For a supplied set of values, the Excel DEVSQ function calculates the sum of the squared deviations from the sample mean.
Syntax: DEVSQ( number1, [number2], … )
where the arguments, number1, [number2], etc, are one or more numerical values or references to cells containing numbers. If you are using Excel 2007 or Excel 2010, you can enter up to 255 number arguments to the function. However, in Excel 2003, the function can only accept up to 30 number arguments.
Devsq Function Example
The spreadsheet on the right shows the Excel Devsq function, used to calculate the sum of squared deviations of the set of values in cells A1 – A6. The standard deviation of the values is calculated in cell B1 of the spreadsheet. The formula for this, as shown in the formula bar, is :
As shown in cell B1, the sum of squared deviations of the values in cells A1 – A6 is 47.5
Other Argument Types
In the example above, the arguments to the Devsq function are input as a cell range. However, you can also input figures directly, as individual numbers or number arrays. For example, if you wanted to add the values 8 and 10 to the data array in cells A1 – A6, you could add these directly as follows:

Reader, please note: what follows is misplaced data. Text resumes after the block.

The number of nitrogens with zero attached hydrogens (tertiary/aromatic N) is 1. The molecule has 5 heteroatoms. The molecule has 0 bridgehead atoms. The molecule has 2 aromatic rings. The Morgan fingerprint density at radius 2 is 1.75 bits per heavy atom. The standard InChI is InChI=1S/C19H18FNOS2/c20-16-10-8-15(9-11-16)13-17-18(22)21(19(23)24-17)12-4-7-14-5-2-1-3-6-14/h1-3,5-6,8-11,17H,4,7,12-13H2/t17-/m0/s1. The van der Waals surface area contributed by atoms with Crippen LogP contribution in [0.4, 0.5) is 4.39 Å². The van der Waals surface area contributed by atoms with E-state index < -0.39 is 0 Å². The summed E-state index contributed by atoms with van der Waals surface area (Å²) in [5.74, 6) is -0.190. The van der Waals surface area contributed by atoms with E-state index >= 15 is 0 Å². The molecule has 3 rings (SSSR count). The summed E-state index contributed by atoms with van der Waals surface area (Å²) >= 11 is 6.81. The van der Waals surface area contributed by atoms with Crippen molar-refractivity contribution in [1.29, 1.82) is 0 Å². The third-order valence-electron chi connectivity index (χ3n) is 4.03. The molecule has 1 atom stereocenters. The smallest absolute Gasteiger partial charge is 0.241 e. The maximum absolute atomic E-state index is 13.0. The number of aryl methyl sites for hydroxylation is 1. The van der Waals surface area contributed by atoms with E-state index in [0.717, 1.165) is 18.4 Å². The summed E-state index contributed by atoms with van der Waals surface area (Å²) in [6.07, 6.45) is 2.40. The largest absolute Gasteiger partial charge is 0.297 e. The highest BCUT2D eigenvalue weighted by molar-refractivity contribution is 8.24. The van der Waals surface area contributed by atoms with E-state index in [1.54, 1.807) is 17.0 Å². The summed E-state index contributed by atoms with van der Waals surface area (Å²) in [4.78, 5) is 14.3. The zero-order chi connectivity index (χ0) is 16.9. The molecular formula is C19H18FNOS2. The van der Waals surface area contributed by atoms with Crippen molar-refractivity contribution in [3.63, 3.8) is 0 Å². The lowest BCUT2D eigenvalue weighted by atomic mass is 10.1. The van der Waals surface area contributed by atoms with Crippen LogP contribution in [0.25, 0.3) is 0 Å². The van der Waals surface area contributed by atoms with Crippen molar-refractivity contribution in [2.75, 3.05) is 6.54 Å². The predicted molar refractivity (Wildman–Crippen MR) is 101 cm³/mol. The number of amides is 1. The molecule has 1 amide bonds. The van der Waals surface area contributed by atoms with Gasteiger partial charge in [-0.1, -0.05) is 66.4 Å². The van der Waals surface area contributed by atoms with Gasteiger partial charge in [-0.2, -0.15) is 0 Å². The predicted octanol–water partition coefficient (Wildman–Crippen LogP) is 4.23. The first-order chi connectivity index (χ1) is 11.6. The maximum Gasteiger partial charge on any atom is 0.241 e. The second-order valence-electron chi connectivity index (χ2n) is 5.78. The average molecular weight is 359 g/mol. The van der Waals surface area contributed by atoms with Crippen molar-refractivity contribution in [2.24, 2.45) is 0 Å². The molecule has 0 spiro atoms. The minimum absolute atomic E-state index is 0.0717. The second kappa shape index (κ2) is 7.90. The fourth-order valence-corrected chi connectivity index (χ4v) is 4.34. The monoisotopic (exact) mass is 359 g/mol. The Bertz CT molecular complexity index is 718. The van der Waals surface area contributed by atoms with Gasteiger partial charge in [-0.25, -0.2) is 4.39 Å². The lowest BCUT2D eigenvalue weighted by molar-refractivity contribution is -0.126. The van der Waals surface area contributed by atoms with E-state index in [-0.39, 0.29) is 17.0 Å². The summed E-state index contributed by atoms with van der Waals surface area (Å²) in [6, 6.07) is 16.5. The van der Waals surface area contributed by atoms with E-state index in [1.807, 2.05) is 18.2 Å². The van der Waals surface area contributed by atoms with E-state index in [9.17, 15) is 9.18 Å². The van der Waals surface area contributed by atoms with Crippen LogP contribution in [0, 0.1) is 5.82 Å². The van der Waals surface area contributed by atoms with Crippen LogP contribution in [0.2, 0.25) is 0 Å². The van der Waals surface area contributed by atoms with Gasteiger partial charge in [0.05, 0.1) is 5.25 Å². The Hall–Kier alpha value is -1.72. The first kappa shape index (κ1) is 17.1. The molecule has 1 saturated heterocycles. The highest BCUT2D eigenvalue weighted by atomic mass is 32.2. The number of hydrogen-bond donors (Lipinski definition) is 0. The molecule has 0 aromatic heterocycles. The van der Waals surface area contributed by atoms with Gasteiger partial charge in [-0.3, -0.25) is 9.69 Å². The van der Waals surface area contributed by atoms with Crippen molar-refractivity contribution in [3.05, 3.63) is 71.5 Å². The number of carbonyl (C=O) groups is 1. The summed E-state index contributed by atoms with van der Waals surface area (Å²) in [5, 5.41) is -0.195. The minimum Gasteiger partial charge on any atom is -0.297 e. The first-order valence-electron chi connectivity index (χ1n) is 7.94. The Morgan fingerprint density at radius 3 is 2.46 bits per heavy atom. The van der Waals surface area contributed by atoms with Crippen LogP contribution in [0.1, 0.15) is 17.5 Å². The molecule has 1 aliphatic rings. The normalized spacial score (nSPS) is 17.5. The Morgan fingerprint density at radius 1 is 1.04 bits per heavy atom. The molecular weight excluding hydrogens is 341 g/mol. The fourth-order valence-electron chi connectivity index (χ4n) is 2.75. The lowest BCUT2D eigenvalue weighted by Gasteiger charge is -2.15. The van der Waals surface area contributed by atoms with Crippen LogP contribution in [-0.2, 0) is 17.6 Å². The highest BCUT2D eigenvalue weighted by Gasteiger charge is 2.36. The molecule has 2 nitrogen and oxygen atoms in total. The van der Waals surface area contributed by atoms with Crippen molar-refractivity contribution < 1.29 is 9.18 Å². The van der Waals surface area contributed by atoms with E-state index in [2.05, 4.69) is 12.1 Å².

Either as individual numbers:
Or, as an array of numbers:
This gives the updated result 79.875
Devsq Function Common Errors
If you get an error from the Excel Devsq function this is likely to be one of the following:
|#NUM!||–||Occurs if none of the values supplied to the function are numeric.
(Note that text representations of numbers, that are supplied as a part of an array, are not interpreted as numeric values by the Devsq function)
|#VALUE!||–||Occurs if any values that are supplied directly to the Devsq function are text values that cannot be interpreted as numeric values.|